Self-made Man

How can someone reconcile with their father decades after his death? The book I’m working on Tracking the Human: nobody is a long time is fiction based on events in the life of my father W. Lon Hutchison. The only clues I have about his life are documented intersections with the United States legal system. I have followed these clues to come closer to someone I never knew, although I lived with him for 18 years.

When my father died in 1971 in Kansas City, I learned about his death six months later.

I was camping on a beach in Northern California when a friend came running down the hill to our tent. We just received a message from your mother. Your father has died.

My father was an impossible being, a man without a past, without a family, who sprang full grown into Christian Science as a successful businessman. That’s how he presented himself to the world.

He was formidable, tough and unforgiving. No one crossed him. If they did, he never ever forgave them. I felt suffocated by Christian Science, the religion of my father and his constant push to make money.

Unless I accepted his worldview, I was out. So at age twenty, I was cast out of the family by my father.

Why fiction? Because a different truth lies in stories where point of view is acknowledged – where readers can draw their own conclusions and think about what happened or might have happened.

Do you think fiction can reveal truths?

Do you think fiction can reveal more than non-fiction?

 

 

 

 

 

 

 

Reading while camping, snorkeling, hiking

So very fortunate to be able to camp at Booderee National Park, Jervis Bay, South Coast of Australia https://parksaustralia.gov.au/booderee/ during the Christmas holidays.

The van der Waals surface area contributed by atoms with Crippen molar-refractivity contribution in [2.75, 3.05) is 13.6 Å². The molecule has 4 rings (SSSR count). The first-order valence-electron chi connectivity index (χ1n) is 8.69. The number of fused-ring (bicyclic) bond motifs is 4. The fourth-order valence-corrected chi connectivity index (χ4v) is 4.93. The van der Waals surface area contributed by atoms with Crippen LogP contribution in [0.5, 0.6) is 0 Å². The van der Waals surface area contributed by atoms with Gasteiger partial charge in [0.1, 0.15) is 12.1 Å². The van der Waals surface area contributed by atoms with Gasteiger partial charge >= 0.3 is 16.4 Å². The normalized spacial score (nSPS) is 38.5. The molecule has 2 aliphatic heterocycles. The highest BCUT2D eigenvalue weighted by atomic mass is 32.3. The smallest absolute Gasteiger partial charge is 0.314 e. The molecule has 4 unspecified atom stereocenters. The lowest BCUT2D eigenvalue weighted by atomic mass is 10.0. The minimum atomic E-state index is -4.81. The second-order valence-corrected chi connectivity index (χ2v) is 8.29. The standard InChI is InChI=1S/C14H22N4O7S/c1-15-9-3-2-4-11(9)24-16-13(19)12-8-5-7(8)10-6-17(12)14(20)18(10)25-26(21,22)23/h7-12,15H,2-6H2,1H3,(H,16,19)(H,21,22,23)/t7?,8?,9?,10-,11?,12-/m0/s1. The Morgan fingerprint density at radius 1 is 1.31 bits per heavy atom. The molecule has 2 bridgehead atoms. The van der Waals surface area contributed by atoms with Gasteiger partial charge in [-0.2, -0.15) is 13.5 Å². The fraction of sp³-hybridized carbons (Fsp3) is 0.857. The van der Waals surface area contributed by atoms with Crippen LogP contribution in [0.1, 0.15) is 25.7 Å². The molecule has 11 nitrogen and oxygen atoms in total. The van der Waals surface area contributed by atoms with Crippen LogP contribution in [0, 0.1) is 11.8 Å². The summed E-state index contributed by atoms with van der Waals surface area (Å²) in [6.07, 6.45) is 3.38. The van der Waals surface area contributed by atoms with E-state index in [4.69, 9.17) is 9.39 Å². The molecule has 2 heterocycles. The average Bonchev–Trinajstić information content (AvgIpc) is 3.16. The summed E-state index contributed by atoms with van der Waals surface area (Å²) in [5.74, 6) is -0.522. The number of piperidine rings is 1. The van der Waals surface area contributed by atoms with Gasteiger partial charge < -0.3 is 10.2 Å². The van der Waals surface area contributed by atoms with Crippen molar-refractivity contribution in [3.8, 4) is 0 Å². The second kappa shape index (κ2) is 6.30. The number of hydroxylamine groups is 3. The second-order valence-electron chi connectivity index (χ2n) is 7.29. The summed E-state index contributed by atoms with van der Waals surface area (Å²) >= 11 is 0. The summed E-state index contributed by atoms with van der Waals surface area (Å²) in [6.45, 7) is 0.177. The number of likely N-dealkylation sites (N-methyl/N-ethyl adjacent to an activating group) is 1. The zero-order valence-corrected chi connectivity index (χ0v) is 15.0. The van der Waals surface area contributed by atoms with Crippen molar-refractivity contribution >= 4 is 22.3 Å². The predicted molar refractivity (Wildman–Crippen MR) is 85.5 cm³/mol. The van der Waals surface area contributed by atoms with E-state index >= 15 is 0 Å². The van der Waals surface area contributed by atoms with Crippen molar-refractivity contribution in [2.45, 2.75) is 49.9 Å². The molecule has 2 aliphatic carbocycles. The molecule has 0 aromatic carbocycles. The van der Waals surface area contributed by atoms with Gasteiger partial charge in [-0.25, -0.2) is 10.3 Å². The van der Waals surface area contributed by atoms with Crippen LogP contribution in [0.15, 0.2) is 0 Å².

The campground is so beloved that those interested in camping during the holiday season (December-January) have to make a booking in August. THEN wait until September to find out if they have gotten a space.

Every day I went snorkeling (highlights included seeing a giant ray, wobbegong sharks, squid, and an octopus), hiking, and swimming in the crystal clear waters of Jervis Bay.

Reminder: December is summer in Australia

While camping, I  managed to read three books in five days

  • Small Wrongs, How we really say sorry in love, life and law by Kate Rossmanith
  • Sarah Thornhill, sequel to The Secret River by Kate Grenville
  • The Red-Haired Woman by Orhan Pamuk

Small Wrongs was also about big wrongs…that is, major crimes, including murder. The book wrestled with the idea of remorse, what it is and when it happens. According to a New South Wales Judicial Commission official, “Remorse is very important for prisoners because, if they feel genuine remorse, they’re more likely to address their offending behavior and produce positive results during the various prison rehabilitation programs” ( p. 119). But what is “genuine” remorse? And who decides if it is genuine?

Sarah Thornhill is a novel about colonial Australia. The novel reveals how settlers’ massacre of Aboriginal Australians threatened the integrity of their own families despite cover-ups and lies.

The Red Haired Woman is an intriguing story of contradictions and similarities between mythical stories of Europe (Oedipus) and Iran (Shahnameh), both of which focus on violence between father and son. “There were in fact surprising parallels between Oedipus’s life and Sohrab’s. But there was one fundamental difference, too: Oedipus murdered his father while Sohrab was murdered by his father. One is a story of patricide, the other a story of filicide”. p. 141

Thanks to book reviews on Australian Broadcasting Corporation and the public library of the Australian Capital Territory for sharing these books with me.

Enjoy your reading in the coming year and forever!                    Comments most welcome.